"Whoever could make two ears of corn or two blades of grass to grow upon a spot of ground where only one grew before would deserve better of mankind and do more essential service to his country than the whole race of politicians put together." ~ Jonathan Swift
Bush Is a Threat to World Peace
The Bush administration's policies are increasing the risk of attack not particularly on US soldiers, but on US citizens, and the continental United States. This administration's policies are increasing the number of overt enemies of the United States, the hostility of the enemies we do have, and the probability that any response will be against American civilians, not the US military. In addition to the greater threat from other weapons of mass destruction, it is increasingly likely that nuclear weapons will destroy US cities. Even more concerning is the likelihood that we will not know who is responsible.
Logic dictates that, all else equal, one's risk increases if one's enemies increase, and if those enemies become more hostile. Since 9/11, the Bush administration has conducted a bizarre policy of calling nations enemies that may not have considered themselves enemies, and inflaming the antipathy of those that are hostile in some ways to the United States. In January 2002, George W. Bush proclaimed an "Axis of Evil" that included not only Iraq (who has never initiated an attack against the United States) but also Iran and North Korea. Iran and North Korea, while not allies, posed no imminent threat, and were working with the United States in some areas including the "War on Terror" and in North Korea's case, nuclear non-proliferation. Unlike the axis powers of World War II, these nations were not cooperating in any general political or military sense. In May 2002, this "Axis of Evil" was expanded to include Libya, Syria, and Cuba. In July, the Rand Corporation, a Pentagon consultant, called Saudi Arabia an enemy. In September 2002, the Bush administration's National Security Strategy initiated a policy that makes any nation that could be interpreted to pose a future threat to the United Sates a target of pre-emptive military strikes. It further declared a policy of attempting to maintain US military global dominance forever. With this new National Security Strategy, no nation in the world can feel completely safe from military attack from the United States.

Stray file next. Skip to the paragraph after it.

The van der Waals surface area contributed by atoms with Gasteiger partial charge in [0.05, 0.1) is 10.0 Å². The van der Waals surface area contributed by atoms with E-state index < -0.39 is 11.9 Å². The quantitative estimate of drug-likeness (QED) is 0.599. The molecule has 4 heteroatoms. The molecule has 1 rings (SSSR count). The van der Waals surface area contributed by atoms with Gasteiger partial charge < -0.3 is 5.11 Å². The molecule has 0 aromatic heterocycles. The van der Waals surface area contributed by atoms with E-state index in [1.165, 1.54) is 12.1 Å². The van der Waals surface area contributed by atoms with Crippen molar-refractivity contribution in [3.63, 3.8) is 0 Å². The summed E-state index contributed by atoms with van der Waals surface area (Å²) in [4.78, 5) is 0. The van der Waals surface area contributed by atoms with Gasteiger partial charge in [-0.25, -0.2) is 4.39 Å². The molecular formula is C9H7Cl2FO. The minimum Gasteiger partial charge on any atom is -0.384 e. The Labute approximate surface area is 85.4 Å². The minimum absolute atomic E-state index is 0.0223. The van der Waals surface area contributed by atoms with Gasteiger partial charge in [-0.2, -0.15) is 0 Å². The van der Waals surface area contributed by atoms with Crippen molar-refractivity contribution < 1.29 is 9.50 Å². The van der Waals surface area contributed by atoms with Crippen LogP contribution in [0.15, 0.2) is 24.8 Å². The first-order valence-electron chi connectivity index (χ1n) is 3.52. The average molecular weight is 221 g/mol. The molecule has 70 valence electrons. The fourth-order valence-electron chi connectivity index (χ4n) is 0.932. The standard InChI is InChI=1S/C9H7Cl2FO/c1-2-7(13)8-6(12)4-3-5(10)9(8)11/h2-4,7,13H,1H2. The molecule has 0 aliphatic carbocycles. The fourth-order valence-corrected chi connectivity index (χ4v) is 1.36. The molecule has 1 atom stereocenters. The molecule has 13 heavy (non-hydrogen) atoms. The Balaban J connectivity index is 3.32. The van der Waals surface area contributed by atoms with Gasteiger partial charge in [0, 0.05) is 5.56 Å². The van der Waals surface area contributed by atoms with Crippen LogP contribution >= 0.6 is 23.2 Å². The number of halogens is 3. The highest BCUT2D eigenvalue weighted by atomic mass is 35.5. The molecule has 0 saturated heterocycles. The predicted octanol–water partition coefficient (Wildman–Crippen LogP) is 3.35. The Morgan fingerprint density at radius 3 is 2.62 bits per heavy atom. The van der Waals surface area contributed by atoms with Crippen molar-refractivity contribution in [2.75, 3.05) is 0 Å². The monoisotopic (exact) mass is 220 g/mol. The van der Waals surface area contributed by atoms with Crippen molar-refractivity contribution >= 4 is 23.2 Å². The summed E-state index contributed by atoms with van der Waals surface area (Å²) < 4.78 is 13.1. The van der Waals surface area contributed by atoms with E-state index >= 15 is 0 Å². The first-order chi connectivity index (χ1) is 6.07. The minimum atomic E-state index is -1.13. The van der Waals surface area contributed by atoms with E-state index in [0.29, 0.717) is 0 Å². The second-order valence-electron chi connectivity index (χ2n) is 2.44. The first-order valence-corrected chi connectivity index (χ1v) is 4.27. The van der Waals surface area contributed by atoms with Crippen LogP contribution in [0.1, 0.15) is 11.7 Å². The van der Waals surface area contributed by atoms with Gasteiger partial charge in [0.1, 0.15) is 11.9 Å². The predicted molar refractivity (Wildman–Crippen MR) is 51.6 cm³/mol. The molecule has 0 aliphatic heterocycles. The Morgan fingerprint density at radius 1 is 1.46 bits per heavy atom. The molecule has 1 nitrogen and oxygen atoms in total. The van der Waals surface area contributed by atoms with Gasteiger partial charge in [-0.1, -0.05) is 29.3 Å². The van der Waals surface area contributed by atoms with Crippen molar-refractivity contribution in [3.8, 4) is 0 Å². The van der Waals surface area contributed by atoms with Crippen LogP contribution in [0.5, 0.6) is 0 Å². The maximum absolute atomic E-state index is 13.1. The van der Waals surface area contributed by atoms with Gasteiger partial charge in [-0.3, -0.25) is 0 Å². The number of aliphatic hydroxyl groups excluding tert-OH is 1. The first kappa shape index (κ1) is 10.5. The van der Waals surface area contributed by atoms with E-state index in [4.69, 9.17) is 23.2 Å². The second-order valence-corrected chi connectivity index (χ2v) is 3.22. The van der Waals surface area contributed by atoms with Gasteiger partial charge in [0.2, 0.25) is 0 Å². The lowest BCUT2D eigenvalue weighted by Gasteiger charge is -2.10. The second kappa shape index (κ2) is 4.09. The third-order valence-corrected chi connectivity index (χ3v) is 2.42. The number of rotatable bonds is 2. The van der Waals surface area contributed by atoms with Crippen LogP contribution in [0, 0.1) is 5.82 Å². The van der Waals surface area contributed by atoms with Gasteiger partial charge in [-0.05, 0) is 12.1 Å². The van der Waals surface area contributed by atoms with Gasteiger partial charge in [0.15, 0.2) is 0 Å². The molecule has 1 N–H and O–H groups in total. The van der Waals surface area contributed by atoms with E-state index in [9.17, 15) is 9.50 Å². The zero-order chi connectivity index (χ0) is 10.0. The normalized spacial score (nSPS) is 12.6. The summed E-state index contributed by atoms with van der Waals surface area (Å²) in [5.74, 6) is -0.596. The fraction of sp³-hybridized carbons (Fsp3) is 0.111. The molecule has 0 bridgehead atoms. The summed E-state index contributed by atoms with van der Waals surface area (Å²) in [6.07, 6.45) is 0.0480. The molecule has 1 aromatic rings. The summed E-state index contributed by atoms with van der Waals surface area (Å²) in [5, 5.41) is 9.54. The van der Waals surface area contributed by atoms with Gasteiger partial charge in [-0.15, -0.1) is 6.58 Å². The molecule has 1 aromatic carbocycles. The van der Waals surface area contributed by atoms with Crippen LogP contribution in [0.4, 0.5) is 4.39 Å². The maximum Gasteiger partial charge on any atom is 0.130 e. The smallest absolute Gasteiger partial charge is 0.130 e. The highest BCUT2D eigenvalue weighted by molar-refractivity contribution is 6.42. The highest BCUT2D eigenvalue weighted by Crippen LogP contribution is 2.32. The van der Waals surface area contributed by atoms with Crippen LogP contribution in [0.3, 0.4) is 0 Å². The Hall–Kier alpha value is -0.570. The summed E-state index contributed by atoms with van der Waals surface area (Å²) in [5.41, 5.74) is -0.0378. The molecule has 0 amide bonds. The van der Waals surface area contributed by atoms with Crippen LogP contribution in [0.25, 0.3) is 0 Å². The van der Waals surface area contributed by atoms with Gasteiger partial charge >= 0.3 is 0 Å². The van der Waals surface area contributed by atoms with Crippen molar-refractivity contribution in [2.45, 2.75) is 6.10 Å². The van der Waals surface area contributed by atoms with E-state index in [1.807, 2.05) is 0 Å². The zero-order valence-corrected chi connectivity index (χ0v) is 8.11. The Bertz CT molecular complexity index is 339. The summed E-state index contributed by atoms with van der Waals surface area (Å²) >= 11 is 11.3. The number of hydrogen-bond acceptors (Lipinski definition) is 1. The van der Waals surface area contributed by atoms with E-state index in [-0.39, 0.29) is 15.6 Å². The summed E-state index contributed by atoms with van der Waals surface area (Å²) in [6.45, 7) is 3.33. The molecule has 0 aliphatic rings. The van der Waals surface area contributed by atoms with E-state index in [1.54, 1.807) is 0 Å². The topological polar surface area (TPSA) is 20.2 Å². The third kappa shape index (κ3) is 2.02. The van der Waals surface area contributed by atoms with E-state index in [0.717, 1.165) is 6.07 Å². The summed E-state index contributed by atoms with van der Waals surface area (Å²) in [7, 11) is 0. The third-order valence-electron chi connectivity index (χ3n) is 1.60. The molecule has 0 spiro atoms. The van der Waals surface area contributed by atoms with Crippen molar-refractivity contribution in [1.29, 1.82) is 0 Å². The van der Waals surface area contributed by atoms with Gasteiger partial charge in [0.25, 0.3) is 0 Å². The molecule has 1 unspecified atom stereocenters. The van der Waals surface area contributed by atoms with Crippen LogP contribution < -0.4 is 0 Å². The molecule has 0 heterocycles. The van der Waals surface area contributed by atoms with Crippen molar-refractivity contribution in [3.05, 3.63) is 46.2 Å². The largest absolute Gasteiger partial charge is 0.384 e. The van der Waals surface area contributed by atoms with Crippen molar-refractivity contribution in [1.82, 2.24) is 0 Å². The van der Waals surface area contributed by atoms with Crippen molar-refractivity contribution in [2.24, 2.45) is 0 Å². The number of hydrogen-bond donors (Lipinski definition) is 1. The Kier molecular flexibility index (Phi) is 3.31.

In December 2001, the Bush administration formally announced its withdrawal from the Anti-Ballistic Missile Treaty, and the "Nuclear Posture Review" essentially eliminated US participation in the Nuclear Nonproliferation Treaty. Accordingly, we should expect other nations to treat these treaties without respect. We can expect international adherence to them in word possibly, in deed probably not. Thus, we are now are at greater risk from foreign nuclear proliferation and ballistic missiles.
A principle of military strategy is to concentrate forces where the enemy is weak; conversely, to avoid wasting resources on futile efforts. Since the first Gulf War, it has been shown repeatedly in Kosovo, Afghanistan, and elsewhere, to be a futile effort to attempt a direct battle with the US military on any large scale. Any military or paramilitary commander would be foolish to waste their resources in such an endeavor. Anyone wishing to defeat the US military will be forced to attack it in its most vulnerable area--its support, i.e., the US economy, US factories, and US taxpayers. Ironically, the stronger and more invulnerable the US military becomes, the more likely future assaults will involve US civilians.